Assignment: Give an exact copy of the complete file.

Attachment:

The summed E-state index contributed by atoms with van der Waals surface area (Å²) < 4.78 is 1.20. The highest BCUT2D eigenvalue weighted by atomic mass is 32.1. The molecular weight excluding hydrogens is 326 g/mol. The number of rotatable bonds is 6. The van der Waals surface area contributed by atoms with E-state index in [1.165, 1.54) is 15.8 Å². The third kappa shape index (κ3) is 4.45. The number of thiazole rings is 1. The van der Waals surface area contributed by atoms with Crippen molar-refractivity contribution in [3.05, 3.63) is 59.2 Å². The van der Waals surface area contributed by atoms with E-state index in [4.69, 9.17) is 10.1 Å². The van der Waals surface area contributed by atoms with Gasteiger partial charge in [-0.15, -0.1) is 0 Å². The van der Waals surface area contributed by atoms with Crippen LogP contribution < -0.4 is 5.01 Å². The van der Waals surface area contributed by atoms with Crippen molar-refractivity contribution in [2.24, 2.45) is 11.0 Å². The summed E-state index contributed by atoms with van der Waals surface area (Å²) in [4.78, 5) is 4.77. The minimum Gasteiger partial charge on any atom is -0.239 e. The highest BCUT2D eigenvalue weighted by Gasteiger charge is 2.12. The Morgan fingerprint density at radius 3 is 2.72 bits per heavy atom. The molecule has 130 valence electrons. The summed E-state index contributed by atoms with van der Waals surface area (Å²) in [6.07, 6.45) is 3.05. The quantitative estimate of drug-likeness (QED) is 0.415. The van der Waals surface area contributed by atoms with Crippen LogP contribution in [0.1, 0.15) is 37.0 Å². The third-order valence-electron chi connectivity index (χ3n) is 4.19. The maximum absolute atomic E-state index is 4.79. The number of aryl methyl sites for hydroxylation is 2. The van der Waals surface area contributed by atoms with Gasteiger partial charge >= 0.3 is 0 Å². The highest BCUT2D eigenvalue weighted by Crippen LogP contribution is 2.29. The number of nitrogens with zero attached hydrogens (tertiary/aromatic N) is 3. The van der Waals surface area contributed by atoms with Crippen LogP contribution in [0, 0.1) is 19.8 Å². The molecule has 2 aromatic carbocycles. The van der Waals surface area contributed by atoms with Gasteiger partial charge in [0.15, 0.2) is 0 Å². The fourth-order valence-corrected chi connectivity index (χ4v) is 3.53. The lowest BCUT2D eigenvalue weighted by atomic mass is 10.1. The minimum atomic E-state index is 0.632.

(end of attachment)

The summed E-state index contributed by atoms with van der Waals surface area (Å²) < 4.78 is 1.20. The highest BCUT2D eigenvalue weighted by atomic mass is 32.1. The molecular weight excluding hydrogens is 326 g/mol. The number of rotatable bonds is 6. The van der Waals surface area contributed by atoms with E-state index in [1.165, 1.54) is 15.8 Å². The third kappa shape index (κ3) is 4.45. The number of thiazole rings is 1. The van der Waals surface area contributed by atoms with Crippen molar-refractivity contribution in [3.05, 3.63) is 59.2 Å². The van der Waals surface area contributed by atoms with E-state index in [4.69, 9.17) is 10.1 Å². The van der Waals surface area contributed by atoms with Gasteiger partial charge in [-0.15, -0.1) is 0 Å². The van der Waals surface area contributed by atoms with Crippen LogP contribution < -0.4 is 5.01 Å². The van der Waals surface area contributed by atoms with Crippen molar-refractivity contribution in [2.24, 2.45) is 11.0 Å². The summed E-state index contributed by atoms with van der Waals surface area (Å²) in [4.78, 5) is 4.77. The minimum Gasteiger partial charge on any atom is -0.239 e. The highest BCUT2D eigenvalue weighted by Gasteiger charge is 2.12. The Morgan fingerprint density at radius 3 is 2.72 bits per heavy atom. The molecule has 130 valence electrons. The summed E-state index contributed by atoms with van der Waals surface area (Å²) in [6.07, 6.45) is 3.05. The quantitative estimate of drug-likeness (QED) is 0.415. The van der Waals surface area contributed by atoms with Crippen LogP contribution in [0.1, 0.15) is 37.0 Å². The third-order valence-electron chi connectivity index (χ3n) is 4.19. The maximum absolute atomic E-state index is 4.79. The number of aryl methyl sites for hydroxylation is 2. The van der Waals surface area contributed by atoms with Gasteiger partial charge >= 0.3 is 0 Å². The highest BCUT2D eigenvalue weighted by Crippen LogP contribution is 2.29. The number of nitrogens with zero attached hydrogens (tertiary/aromatic N) is 3. The van der Waals surface area contributed by atoms with Crippen LogP contribution in [0, 0.1) is 19.8 Å². The molecule has 2 aromatic carbocycles. The van der Waals surface area contributed by atoms with Gasteiger partial charge in [0.15, 0.2) is 0 Å². The fourth-order valence-corrected chi connectivity index (χ4v) is 3.53. The lowest BCUT2D eigenvalue weighted by atomic mass is 10.1. The minimum atomic E-state index is 0.632.